• Encourage your child to be active, and develop an active family lifestyle: you don’t have to engage in strenuous physical activity all the time – instead, make being active a fun part of your family’s daily routine. For example, walk to school or sport, kick a football together in the park, or take stairs instead of lifts or escalators. Getting active can be a great way to spend positive family time together!
  • Limit screen-based activities: make some family rules that set boundaries on the amount of time spent watching TV or playing computer games. Think about limiting screen time, particularly while eating and during daylight hours when it takes away from outdoors time and active leisure.  
Children do as you do, so it’s important to model an active lifestyle and healthy eating patterns. You might also want to see our 12 tips for living well and avoiding childhood obesity.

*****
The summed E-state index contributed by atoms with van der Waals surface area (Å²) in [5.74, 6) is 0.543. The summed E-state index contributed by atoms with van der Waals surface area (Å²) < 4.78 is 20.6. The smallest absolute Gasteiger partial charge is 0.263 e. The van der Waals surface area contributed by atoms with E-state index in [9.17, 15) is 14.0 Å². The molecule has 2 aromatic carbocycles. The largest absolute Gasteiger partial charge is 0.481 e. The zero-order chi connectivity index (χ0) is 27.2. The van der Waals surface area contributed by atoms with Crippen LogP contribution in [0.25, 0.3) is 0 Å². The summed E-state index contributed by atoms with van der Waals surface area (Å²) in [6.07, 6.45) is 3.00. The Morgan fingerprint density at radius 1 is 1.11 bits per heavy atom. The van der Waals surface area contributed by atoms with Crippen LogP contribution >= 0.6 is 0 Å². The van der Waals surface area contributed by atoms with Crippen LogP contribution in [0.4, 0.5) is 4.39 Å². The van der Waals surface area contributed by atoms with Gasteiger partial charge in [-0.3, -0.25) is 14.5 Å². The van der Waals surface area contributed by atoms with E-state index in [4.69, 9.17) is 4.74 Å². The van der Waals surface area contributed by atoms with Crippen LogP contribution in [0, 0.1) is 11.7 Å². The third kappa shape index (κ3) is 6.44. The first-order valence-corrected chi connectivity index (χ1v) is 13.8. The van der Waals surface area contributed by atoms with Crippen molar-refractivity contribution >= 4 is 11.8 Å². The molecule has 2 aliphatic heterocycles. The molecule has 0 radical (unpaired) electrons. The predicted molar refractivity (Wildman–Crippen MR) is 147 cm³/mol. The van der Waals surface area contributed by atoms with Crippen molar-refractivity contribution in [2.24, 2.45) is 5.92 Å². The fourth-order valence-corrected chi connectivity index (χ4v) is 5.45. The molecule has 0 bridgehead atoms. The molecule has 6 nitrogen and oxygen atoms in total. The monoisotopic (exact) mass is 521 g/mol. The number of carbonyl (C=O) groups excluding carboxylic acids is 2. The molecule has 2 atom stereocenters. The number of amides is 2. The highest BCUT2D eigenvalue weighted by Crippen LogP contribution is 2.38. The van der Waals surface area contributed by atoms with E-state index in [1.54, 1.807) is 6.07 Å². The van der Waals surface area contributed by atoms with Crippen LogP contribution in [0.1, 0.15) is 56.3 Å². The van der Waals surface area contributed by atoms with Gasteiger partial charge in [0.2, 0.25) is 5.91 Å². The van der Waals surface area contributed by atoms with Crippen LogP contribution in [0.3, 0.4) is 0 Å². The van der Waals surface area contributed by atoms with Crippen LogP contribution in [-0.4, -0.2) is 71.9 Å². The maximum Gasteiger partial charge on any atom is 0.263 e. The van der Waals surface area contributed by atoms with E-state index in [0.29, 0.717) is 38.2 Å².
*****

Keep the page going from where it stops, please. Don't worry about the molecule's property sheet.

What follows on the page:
Common myths about weight

There are several myths and misconceptions about weight that aren’t helpful for parents who want to look after their child’s health. It helps to have reliable information and understand the reality of overweight and obesity.

Myth Reality
It’s only puppy fat. Sometimes parents are told their young child’s excess fat is normal, that it will disappear as the child grows, and that it isn’t a real health concern. This is not the case for most overweight children,who are very likely to become overweight adults.
Children will ‘grow into’ their weight. Sometimes parents believe their child will grow into a more suitable weight. It’s true that overweight children often don’t need to lose weight, but rather need to maintain their current weight as they grow taller. But this doesn’t mean the child can continue to eat unhealthy food and be inactive. If you’re worried, keep an eye on your child’s weight. Try to slow weight gain by making changes to your family’s lifestyle. Seek advice if you’re still concerned. 
Overweight can be caused by genetics. A person’s genetic make-up does influence body weight, but genetics can’t explain recent increases in weight problems and obesity in Australia’s population. Families share not only genes but also environment and habits; this means unhealthy eating and lifestyle patterns can also be ‘passed down’. No matter what genes a child has, healthy eating and activity habits will result in better health.